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Biochemistry. 2010 Jan 19;49(2):304-11. doi: 10.1021/bi901627u.

Regulation of succinate dehydrogenase activity by SIRT3 in mammalian mitochondria.

Author information

1
Department of Biochemistry and Molecular Biology, Pennsylvania State University, University Park, Pennsylvania 16802, USA.

Abstract

A member of the sirtuin family of NAD(+)-dependent deacetylases, SIRT3, is identified as one of the major mitochondrial deacetylases located in mammalian mitochondria responsible for deacetylation of several metabolic enzymes and components of oxidative phosphorylation. Regulation of protein deacetylation by SIRT3 is important for mitochondrial metabolism, cell survival, and longevity. In this study, we identified one of the Complex II subunits, succinate dehydrogenase flavoprotein (SdhA) subunit, as a novel SIRT3 substrate in SIRT3 knockout mice. Several acetylated Lys residues were mapped by tandem mass spectrometry, and we determined the role of acetylation in Complex II activity in SIRT3 knockout mice. In agreement with SIRT3-dependent activation of Complex I, we observed that deacetylation of the SdhA subunit increased the Complex II activity in wild-type mice. In addition, we treated K562 cell lines with nicotinamide and kaempferol to inhibit deacetylase activity of SIRT3 and stimulate SIRT3 expression, respectively. Stimulation of SIRT3 expression decreased the level of acetylation of the SdhA subunit and increased Complex II activity in kaempherol-treated cells compared to control and nicotinamide-treated cells. Evaluation of acetylated residues in the SdhA crystal structure from porcine and chicken suggests that acetylation of the hydrophilic surface of SdhA may control the entry of the substrate into the active site of the protein and regulate the enzyme activity. Our findings constitute the first evidence of the regulation of Complex II activity by the reversible acetylation of the SdhA subunit as a novel substrate of the NAD(+)-dependent deacetylase, SIRT3.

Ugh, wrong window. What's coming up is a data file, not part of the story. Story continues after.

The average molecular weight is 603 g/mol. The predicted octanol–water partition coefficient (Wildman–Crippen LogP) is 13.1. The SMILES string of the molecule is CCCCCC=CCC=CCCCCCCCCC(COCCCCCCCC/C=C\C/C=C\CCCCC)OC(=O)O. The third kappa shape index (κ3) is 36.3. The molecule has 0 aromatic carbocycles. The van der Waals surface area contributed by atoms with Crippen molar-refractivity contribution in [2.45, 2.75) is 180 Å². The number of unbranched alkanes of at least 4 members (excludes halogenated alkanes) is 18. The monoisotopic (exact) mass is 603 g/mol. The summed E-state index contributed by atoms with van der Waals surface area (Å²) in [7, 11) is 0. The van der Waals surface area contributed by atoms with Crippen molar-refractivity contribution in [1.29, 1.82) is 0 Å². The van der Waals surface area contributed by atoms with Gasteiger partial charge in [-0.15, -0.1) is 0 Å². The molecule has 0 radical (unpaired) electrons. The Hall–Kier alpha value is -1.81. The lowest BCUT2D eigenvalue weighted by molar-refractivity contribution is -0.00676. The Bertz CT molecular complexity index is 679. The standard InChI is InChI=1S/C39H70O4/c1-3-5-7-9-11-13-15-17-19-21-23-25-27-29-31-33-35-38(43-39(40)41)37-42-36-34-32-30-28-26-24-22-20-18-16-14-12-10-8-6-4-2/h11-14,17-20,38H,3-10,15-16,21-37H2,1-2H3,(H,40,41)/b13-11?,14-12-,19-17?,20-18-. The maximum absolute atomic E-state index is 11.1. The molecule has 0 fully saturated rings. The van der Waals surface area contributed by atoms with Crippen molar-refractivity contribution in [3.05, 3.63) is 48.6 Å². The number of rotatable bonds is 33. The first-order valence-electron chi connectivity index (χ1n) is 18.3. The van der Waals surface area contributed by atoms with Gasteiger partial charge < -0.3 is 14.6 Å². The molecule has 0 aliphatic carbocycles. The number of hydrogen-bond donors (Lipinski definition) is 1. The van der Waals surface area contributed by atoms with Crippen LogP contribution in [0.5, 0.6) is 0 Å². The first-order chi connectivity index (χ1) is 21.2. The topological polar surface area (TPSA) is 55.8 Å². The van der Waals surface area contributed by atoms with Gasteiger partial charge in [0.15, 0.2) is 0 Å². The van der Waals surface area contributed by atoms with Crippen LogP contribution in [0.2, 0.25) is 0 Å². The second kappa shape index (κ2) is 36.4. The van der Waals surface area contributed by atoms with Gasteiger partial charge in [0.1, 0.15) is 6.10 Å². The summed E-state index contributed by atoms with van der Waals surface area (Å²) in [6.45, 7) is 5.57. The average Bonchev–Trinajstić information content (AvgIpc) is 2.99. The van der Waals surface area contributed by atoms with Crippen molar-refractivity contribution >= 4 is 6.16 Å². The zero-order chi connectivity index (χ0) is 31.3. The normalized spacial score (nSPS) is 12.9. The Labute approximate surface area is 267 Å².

PMID:
20000467
PMCID:
PMC2826167
DOI:
10.1021/bi901627u
[Indexed for MEDLINE]
Free PMC Article

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